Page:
Watson Institute for International and Public Affairs

Student Spotlight: Justina Hwang, Ph.D. Candidate

Name: Justina Hwang

Hometown: Rowland Heights, California (LA County)

Concentration: Cogut Fellow and 6th-year PhD Candidate

Tell us about your research.  What does it focus on, and what were your inspirations?

My project examines the foreign relations between Peru, Paraguay, Panama and Taiwan (ROC), specifically between the years of 1960-1975. I was inspired by the fact that there was not much [existing] research that looked at those four countries in conjunction during that time period.

I wanted to not write a US-centric dissertation, because the bulk of secondary sources are focused on bilateral US relations with other countries in the "Global South", and I wanted to show that Latin American history doesn’t have to be all about US influence in Latin America, but that these countries are independent actors.

The most exciting experience was in 2012, when I went to Peru to study the Japanese internment in the United States during World War 2. I met a man who was actually a former ambassador while I was sifting through archives. I told him about my project and he introduced me to possible sources I wouldn't have known to research. I went back in 2014 and he was, coincidentally, there again in the archives, and I told him about my ongoing project and he showed me his personal pictures and related documents that were incredibly relevant. Again, I wouldn’t have found them or gotten access to them otherwise. Later on, someone else I met in the archives knew someone who worked in a Peruvian ministry and they managed to help me get access to classified documents that I otherwise would have had no chance at finding. I was one of the few non-ministry employees to look at the these reservado documents.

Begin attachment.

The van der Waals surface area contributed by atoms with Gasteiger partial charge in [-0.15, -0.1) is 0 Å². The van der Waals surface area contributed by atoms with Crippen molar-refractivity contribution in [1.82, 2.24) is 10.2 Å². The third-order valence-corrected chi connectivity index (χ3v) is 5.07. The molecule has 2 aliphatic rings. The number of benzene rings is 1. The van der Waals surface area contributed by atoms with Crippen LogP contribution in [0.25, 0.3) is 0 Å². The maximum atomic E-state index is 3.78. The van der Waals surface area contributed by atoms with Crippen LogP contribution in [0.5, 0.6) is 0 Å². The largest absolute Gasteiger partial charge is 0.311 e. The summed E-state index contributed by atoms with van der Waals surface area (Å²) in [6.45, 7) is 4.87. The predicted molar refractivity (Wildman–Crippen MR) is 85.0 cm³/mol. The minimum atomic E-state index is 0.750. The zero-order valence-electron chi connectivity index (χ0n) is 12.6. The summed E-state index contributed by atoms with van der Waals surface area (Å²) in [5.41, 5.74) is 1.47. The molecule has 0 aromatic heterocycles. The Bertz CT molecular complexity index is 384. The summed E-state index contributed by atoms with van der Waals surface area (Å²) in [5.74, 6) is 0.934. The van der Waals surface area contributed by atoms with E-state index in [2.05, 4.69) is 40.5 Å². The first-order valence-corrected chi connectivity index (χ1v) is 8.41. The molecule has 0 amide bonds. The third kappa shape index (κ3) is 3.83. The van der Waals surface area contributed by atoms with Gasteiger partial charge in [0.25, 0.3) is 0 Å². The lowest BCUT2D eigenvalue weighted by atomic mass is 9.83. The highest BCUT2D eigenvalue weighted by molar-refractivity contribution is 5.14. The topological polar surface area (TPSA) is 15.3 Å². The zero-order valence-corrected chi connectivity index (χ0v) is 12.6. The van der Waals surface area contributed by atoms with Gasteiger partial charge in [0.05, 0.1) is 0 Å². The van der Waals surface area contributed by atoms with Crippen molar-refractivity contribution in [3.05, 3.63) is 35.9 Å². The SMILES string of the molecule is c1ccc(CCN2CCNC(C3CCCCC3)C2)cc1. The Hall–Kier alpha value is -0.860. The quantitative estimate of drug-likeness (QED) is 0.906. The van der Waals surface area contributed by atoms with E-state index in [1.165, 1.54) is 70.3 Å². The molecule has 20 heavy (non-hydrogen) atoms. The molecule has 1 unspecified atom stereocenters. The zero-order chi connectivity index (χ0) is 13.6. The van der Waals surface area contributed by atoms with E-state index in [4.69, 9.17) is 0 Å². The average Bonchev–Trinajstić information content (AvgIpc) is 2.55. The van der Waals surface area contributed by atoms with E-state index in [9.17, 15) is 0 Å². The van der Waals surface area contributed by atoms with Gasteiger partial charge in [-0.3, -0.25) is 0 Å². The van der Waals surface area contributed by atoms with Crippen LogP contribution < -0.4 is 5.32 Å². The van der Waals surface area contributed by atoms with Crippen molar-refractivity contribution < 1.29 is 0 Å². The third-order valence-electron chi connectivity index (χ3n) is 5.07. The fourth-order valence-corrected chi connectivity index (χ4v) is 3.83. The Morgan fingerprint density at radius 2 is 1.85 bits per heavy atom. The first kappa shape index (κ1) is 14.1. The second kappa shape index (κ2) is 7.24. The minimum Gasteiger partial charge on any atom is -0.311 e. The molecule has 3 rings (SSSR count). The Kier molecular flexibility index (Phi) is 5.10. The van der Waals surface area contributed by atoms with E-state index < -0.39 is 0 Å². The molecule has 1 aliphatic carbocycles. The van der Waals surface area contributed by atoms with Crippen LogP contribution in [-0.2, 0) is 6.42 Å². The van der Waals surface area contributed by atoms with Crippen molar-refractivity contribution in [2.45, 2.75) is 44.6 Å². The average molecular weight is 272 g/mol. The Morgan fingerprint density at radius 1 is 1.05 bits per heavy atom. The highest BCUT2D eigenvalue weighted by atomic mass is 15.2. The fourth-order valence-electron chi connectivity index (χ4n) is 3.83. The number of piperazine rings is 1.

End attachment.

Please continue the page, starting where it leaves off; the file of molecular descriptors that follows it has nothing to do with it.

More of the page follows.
How has the Watson institute, and the Cogut Fellowship specifically, shaped, impacted, or informed your research?

Watson is fantastic in that it offers an invaluable support system; they host a lot of different talks, some by other graduate students like myself, and going to a talk often changes my own perspective on my research and how I'm approaching it. You can look at the problem from a different way. It's also nice to know that somebody cares about what my project is about. Even though there are sometimes very few direct links between some of the talks' subjects of research and my own, it is still nice to know that there are people that will eventually care about this and that can take something from the travels that I have done.